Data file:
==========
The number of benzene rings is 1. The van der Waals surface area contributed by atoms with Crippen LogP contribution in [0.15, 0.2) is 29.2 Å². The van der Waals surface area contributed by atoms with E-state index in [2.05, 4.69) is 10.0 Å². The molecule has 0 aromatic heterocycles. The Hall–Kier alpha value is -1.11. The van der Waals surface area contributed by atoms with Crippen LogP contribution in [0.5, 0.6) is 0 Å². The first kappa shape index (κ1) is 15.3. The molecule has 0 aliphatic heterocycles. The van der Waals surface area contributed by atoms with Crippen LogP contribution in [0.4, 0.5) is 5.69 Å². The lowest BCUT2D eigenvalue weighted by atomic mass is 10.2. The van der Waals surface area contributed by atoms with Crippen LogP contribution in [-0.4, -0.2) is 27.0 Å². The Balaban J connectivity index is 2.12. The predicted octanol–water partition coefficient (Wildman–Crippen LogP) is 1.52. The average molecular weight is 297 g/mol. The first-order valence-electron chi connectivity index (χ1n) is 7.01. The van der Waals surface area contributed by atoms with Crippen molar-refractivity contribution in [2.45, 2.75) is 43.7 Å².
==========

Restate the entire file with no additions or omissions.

The number of benzene rings is 1. The van der Waals surface area contributed by atoms with Crippen LogP contribution in [0.15, 0.2) is 29.2 Å². The van der Waals surface area contributed by atoms with E-state index in [2.05, 4.69) is 10.0 Å². The molecule has 0 aromatic heterocycles. The Hall–Kier alpha value is -1.11. The van der Waals surface area contributed by atoms with Crippen LogP contribution in [0.5, 0.6) is 0 Å². The first kappa shape index (κ1) is 15.3. The molecule has 0 aliphatic heterocycles. The van der Waals surface area contributed by atoms with Crippen LogP contribution in [0.4, 0.5) is 5.69 Å². The lowest BCUT2D eigenvalue weighted by atomic mass is 10.2. The van der Waals surface area contributed by atoms with Crippen LogP contribution in [-0.4, -0.2) is 27.0 Å². The Balaban J connectivity index is 2.12. The predicted octanol–water partition coefficient (Wildman–Crippen LogP) is 1.52. The average molecular weight is 297 g/mol. The first-order valence-electron chi connectivity index (χ1n) is 7.01. The van der Waals surface area contributed by atoms with Crippen molar-refractivity contribution in [2.45, 2.75) is 43.7 Å².